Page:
Moody Blues- Every Good Boy Deserves Favour-Some of their best work but too too bass heavy and distortion in some passages. Renaissance-Live at Carnegie Hall= Wonderfull preformance and poorly mastered and recorded Those are two that would be on my "heavy rotation" list but I am sure I will think of more.
I have always thought Todd Rundgren's albums often sound poor, but I really love the music. I can remember bringing around Nearly Human, a (live in studio) digital recording. I couldn't have any system that wouldn't allow me to enjoy this wonderful , though hard and thin sounding music.
Recently, Springsteen's Magic had to be one of the worst sounding modern major recordings (where the artist wasn't looking for a distorted, low fi or garage sound) His next album, Working on a Dream got a little better. Bad mastering, I think on both. Earlier Springsteen on LP can sound quite good. Shame we are going backwards, though the relatively unprocessed Seeger Sessions sounds pretty good.
interesting you should mention todd rundgren--i was listening recently to "an elpee worth of productions", which is a best-of his outside productions and was struck by how crummy much of it sounded--compressed, flat and congested. on the other hand, his "skylarking" (xtc) and badfinger productions are great. some other notoriously botched productions of good records: marshall crenshaw, field day (steve lillywhite). his production of the la's was also roundly skewered, tho i kinda like it. the specials (elvis costello) graham parker, stick to me (nick lowe) husker du, zen arcade. there's a great record buried in all that murk.
I was just listening to Todd Rundgren, too. Maybe I'm just drawn to badly recorded albums?
Interesting comment about Springsteen. I'm always mystified by big differences in recording quality between an artist's albums. Beck is my prime example. Sea Change and Mutations are amazing recordings. Modern Guilt is just plain bad.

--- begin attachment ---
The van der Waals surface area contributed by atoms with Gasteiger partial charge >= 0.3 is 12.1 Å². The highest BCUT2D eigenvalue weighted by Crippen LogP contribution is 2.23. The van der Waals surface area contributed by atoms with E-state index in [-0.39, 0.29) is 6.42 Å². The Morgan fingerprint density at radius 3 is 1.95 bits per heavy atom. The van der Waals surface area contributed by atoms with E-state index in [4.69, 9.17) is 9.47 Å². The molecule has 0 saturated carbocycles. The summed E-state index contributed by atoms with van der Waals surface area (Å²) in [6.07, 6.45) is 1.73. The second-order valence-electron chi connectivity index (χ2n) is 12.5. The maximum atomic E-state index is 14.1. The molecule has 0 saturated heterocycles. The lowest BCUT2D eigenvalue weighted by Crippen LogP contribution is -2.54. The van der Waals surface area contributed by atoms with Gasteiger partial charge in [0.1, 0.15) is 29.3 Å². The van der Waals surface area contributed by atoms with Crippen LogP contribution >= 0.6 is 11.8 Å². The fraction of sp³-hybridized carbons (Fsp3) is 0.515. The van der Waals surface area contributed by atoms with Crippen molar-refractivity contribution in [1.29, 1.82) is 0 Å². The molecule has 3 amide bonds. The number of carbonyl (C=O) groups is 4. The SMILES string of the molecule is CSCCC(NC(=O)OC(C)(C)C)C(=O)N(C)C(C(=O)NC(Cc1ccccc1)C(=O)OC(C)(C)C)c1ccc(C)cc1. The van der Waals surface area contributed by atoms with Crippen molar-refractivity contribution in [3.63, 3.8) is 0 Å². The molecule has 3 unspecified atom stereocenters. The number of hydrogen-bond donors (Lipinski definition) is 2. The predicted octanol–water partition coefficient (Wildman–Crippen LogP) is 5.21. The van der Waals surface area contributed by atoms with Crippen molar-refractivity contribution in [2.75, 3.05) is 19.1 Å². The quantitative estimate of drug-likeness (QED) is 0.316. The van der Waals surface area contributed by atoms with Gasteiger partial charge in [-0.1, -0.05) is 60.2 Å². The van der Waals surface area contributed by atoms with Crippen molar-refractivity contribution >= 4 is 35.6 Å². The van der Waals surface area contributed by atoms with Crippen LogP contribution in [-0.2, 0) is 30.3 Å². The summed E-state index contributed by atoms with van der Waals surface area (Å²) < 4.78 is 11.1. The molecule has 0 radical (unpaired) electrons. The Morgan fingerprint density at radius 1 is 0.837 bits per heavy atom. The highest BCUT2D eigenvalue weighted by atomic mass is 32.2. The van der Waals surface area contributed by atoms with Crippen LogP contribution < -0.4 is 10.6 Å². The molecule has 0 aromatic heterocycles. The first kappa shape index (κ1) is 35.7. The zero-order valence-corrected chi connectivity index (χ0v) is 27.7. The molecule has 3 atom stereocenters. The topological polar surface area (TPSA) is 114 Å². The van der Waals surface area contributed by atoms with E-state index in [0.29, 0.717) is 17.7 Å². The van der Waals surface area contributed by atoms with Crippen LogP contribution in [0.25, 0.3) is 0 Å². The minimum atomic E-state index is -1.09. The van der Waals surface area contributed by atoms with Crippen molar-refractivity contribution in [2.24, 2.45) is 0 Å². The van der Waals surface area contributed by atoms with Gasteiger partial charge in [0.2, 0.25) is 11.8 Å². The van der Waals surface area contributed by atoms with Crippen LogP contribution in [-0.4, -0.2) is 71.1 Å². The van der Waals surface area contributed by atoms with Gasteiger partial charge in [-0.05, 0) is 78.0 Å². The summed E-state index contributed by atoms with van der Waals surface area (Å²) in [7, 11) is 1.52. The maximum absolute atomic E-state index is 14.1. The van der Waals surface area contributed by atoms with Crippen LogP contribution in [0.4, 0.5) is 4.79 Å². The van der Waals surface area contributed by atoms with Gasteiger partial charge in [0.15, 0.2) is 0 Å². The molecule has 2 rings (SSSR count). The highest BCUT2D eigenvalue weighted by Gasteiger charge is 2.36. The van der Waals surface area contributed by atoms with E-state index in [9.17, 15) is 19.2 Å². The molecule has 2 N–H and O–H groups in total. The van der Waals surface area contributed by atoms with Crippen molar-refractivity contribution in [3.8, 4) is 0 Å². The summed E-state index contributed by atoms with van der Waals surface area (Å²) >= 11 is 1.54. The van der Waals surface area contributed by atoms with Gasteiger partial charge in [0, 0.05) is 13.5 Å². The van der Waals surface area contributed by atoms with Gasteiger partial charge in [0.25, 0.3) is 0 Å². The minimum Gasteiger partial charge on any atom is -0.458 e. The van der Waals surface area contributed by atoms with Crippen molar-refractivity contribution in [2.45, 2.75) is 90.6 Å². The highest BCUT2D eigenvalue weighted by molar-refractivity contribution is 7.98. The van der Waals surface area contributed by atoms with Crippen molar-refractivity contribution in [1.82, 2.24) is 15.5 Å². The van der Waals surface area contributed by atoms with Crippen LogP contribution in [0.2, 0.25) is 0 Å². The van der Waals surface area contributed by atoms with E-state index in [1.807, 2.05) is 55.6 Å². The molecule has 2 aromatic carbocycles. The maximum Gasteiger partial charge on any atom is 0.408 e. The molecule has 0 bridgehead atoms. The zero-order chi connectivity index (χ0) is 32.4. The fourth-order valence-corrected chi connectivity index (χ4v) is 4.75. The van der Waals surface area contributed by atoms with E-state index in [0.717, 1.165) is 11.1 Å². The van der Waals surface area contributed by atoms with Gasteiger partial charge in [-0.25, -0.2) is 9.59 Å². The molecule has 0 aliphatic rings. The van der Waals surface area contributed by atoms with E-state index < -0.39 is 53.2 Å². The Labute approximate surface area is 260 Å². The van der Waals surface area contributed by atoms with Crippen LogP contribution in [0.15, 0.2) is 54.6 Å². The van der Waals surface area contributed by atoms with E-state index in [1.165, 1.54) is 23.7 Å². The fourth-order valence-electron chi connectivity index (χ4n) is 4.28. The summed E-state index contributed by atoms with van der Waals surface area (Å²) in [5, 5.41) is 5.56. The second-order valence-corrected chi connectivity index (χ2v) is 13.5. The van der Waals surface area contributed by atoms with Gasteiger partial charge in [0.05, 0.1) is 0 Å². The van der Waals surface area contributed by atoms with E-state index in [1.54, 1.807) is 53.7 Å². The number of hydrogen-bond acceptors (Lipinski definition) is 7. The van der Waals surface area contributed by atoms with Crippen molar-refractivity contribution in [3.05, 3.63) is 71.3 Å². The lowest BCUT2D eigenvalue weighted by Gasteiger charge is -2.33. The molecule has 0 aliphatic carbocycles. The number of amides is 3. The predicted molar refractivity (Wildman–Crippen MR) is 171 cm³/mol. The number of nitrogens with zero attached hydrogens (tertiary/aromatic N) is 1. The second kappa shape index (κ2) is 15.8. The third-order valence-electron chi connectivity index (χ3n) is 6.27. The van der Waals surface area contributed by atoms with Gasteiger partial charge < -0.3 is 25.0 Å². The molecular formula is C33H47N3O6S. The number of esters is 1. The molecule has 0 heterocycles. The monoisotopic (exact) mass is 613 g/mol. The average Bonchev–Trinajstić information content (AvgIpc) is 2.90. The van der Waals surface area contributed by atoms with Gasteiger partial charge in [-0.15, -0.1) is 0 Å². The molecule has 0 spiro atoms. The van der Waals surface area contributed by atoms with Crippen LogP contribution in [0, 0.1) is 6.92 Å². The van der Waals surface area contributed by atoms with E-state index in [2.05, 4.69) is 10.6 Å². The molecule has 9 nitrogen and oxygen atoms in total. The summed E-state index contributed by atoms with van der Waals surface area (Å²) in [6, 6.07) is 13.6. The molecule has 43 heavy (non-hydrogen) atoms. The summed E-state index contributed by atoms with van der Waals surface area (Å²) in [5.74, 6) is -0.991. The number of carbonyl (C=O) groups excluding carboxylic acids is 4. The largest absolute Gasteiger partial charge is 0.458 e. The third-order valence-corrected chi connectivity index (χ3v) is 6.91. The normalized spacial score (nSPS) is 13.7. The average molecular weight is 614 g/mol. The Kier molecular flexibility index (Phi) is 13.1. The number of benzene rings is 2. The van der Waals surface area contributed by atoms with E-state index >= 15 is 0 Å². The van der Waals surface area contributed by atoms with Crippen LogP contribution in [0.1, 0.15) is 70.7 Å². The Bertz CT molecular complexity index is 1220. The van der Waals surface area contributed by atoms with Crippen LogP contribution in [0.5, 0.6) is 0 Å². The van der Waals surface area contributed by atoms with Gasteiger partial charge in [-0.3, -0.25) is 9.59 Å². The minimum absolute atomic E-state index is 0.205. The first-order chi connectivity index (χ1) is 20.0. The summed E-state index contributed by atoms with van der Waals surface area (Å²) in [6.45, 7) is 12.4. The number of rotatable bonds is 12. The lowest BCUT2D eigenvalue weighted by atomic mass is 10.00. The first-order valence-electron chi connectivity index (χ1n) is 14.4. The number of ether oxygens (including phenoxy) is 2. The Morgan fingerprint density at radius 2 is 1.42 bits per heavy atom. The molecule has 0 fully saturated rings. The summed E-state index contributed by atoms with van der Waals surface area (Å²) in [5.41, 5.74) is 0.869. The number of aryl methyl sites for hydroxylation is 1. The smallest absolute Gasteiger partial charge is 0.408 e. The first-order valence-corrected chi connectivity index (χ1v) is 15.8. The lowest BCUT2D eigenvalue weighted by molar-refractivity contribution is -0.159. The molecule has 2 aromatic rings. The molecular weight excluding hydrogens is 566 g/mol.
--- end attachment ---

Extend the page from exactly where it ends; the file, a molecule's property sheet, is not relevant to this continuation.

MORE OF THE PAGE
The other two are: Dead Can Dance - Spleen and Ideal ( pretty bad ) John McLaughlin/Paco de Lucia/Al di Meola - Passion, Grace&Fire. Acoustic guitar masterpiece but that digital recording of 1981 sucks big time. What a shame.
Indeed, Todd may be god, but he's a tin-eared god at best. All of the Utopia LPs are simply terrible recordings. My personal favorite is 'Adventures in Utopia' which is a fantastic bunch of tunes rendered nearly unlistenable by the screechy sound quality. As far as XTC's Skylarking is concerned, the recent 45 RPM remaster by Andy Partridge really brought this Rundgren hatchet job to life for me, fixing much of the terrible mastering EQ.
it may be useful to distinguish between really incompetent recordings and technically proficient recordings which may sound bad. for example, i don't like much of mitchell froom's or daniel lanois's stuff--too slick or too stylized--although they both work with great artists and know what they're doing. in general, i think the producer's role should be to capture the essence of the artist, not to give the artist the trademark sound of the producer.
A lot (not all) of classic Allman Brothers recordings have not always been the greatest over the years for whatever reason.
I used to think many of the original classic 7 Moody Blues albums were not the greatest recordings (murky mellotron) despite being perhaps my absolute favorites otherwise, however, recent advances in digital remastering and higher resolution playback gear and improvements to my own system seems to have corrected that situation and they are now often quite stunning.
Inner Mounting Flame is huge watershed, but yeah... usually yer' better off having it play back in your head instead of on your system. Same w/ Soft Machine 3, Tony Williams Lifetime/ Emergency, Captain Beefheart/Mirror Man, Lou Reed/Rock and Roll Animal and Larry Coryell Barefoot Boy.
Mapman, I agree with your Allman Brothers. People should relisten to "Enlightened Rogues". Excellent music, even though this was the Don Johnson era. Also, the Moody Blues lps I have on Decca, sound quite good overall.